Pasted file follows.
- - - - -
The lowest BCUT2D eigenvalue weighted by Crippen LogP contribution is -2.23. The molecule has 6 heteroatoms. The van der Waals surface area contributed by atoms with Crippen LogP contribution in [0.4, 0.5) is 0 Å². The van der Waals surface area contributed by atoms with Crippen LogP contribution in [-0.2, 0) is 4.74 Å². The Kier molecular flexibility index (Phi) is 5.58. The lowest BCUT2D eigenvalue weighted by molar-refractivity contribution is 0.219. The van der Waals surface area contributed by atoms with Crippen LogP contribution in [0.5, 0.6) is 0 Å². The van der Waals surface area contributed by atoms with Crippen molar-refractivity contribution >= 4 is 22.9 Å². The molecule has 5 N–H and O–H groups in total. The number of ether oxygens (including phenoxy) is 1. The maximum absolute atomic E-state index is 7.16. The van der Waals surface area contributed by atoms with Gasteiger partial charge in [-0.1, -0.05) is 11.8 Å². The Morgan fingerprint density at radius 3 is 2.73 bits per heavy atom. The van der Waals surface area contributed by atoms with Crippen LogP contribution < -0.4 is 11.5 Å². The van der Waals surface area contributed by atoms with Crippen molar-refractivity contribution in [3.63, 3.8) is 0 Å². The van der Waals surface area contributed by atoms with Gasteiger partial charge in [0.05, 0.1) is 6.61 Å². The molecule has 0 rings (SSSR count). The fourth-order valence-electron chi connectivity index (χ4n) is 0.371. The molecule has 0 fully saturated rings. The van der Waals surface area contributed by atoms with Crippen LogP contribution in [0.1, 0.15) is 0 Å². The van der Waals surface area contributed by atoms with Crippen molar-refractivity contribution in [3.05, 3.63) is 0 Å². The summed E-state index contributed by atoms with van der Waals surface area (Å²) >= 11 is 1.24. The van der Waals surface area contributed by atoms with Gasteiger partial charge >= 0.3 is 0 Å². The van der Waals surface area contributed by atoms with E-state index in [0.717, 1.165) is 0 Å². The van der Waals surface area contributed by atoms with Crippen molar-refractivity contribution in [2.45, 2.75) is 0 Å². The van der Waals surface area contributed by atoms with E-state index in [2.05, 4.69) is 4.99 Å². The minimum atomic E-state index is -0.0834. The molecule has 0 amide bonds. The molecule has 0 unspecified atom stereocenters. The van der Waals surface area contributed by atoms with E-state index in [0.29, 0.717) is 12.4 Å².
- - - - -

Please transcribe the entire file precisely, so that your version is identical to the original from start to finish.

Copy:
The lowest BCUT2D eigenvalue weighted by Crippen LogP contribution is -2.23. The molecule has 6 heteroatoms. The van der Waals surface area contributed by atoms with Crippen LogP contribution in [0.4, 0.5) is 0 Å². The van der Waals surface area contributed by atoms with Crippen LogP contribution in [-0.2, 0) is 4.74 Å². The Kier molecular flexibility index (Phi) is 5.58. The lowest BCUT2D eigenvalue weighted by molar-refractivity contribution is 0.219. The van der Waals surface area contributed by atoms with Crippen LogP contribution in [0.5, 0.6) is 0 Å². The van der Waals surface area contributed by atoms with Crippen molar-refractivity contribution >= 4 is 22.9 Å². The molecule has 5 N–H and O–H groups in total. The number of ether oxygens (including phenoxy) is 1. The maximum absolute atomic E-state index is 7.16. The van der Waals surface area contributed by atoms with Gasteiger partial charge in [-0.1, -0.05) is 11.8 Å². The Morgan fingerprint density at radius 3 is 2.73 bits per heavy atom. The van der Waals surface area contributed by atoms with Crippen LogP contribution < -0.4 is 11.5 Å². The van der Waals surface area contributed by atoms with Crippen molar-refractivity contribution in [3.63, 3.8) is 0 Å². The van der Waals surface area contributed by atoms with Gasteiger partial charge in [0.05, 0.1) is 6.61 Å². The molecule has 0 rings (SSSR count). The fourth-order valence-electron chi connectivity index (χ4n) is 0.371. The molecule has 0 fully saturated rings. The van der Waals surface area contributed by atoms with Crippen LogP contribution in [0.1, 0.15) is 0 Å². The van der Waals surface area contributed by atoms with Crippen molar-refractivity contribution in [3.05, 3.63) is 0 Å². The summed E-state index contributed by atoms with van der Waals surface area (Å²) >= 11 is 1.24. The van der Waals surface area contributed by atoms with Gasteiger partial charge >= 0.3 is 0 Å². The van der Waals surface area contributed by atoms with E-state index in [0.717, 1.165) is 0 Å². The van der Waals surface area contributed by atoms with Crippen molar-refractivity contribution in [2.45, 2.75) is 0 Å². The van der Waals surface area contributed by atoms with E-state index in [2.05, 4.69) is 4.99 Å². The minimum atomic E-state index is -0.0834. The molecule has 0 amide bonds. The molecule has 0 unspecified atom stereocenters. The van der Waals surface area contributed by atoms with E-state index in [0.29, 0.717) is 12.4 Å².